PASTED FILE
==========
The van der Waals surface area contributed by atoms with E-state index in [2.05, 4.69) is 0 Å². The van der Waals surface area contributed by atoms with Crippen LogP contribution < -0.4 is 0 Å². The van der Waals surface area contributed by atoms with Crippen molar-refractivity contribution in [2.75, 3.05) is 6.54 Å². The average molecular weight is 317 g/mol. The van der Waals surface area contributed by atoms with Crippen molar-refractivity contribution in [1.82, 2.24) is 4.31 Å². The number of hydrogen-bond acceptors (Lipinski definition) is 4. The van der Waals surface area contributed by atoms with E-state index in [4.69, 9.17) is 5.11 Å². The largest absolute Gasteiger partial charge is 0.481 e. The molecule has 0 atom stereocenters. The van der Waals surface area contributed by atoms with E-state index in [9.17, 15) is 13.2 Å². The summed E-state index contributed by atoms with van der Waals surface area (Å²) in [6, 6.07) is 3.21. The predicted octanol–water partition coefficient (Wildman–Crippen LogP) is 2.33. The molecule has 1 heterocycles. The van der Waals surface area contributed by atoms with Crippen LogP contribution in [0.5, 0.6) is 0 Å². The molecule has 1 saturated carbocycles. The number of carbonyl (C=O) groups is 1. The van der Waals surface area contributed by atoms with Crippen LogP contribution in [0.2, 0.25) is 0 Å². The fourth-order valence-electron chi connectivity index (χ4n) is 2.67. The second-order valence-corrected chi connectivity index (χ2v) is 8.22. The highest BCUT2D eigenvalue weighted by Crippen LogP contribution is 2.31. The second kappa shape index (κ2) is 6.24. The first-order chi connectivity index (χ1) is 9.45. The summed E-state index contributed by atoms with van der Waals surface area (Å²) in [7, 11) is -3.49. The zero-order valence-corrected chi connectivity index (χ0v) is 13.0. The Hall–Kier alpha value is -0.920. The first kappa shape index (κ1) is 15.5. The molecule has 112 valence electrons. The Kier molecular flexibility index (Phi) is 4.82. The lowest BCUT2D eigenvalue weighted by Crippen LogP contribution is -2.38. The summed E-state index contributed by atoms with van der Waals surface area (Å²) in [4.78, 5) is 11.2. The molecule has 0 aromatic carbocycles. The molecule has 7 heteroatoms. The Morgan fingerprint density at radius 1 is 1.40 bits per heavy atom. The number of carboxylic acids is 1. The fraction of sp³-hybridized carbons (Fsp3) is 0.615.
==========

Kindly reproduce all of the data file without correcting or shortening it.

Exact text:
The van der Waals surface area contributed by atoms with E-state index in [2.05, 4.69) is 0 Å². The van der Waals surface area contributed by atoms with Crippen LogP contribution < -0.4 is 0 Å². The van der Waals surface area contributed by atoms with Crippen molar-refractivity contribution in [2.75, 3.05) is 6.54 Å². The average molecular weight is 317 g/mol. The van der Waals surface area contributed by atoms with Crippen molar-refractivity contribution in [1.82, 2.24) is 4.31 Å². The number of hydrogen-bond acceptors (Lipinski definition) is 4. The van der Waals surface area contributed by atoms with E-state index in [4.69, 9.17) is 5.11 Å². The largest absolute Gasteiger partial charge is 0.481 e. The molecule has 0 atom stereocenters. The van der Waals surface area contributed by atoms with E-state index in [9.17, 15) is 13.2 Å². The summed E-state index contributed by atoms with van der Waals surface area (Å²) in [6, 6.07) is 3.21. The predicted octanol–water partition coefficient (Wildman–Crippen LogP) is 2.33. The molecule has 1 heterocycles. The van der Waals surface area contributed by atoms with Crippen LogP contribution in [0.5, 0.6) is 0 Å². The molecule has 1 saturated carbocycles. The number of carbonyl (C=O) groups is 1. The van der Waals surface area contributed by atoms with Crippen LogP contribution in [0.2, 0.25) is 0 Å². The fourth-order valence-electron chi connectivity index (χ4n) is 2.67. The second-order valence-corrected chi connectivity index (χ2v) is 8.22. The highest BCUT2D eigenvalue weighted by Crippen LogP contribution is 2.31. The second kappa shape index (κ2) is 6.24. The first-order chi connectivity index (χ1) is 9.45. The summed E-state index contributed by atoms with van der Waals surface area (Å²) in [7, 11) is -3.49. The zero-order valence-corrected chi connectivity index (χ0v) is 13.0. The Hall–Kier alpha value is -0.920. The first kappa shape index (κ1) is 15.5. The molecule has 112 valence electrons. The Kier molecular flexibility index (Phi) is 4.82. The lowest BCUT2D eigenvalue weighted by Crippen LogP contribution is -2.38. The summed E-state index contributed by atoms with van der Waals surface area (Å²) in [4.78, 5) is 11.2. The molecule has 0 aromatic carbocycles. The molecule has 7 heteroatoms. The Morgan fingerprint density at radius 1 is 1.40 bits per heavy atom. The number of carboxylic acids is 1. The fraction of sp³-hybridized carbons (Fsp3) is 0.615.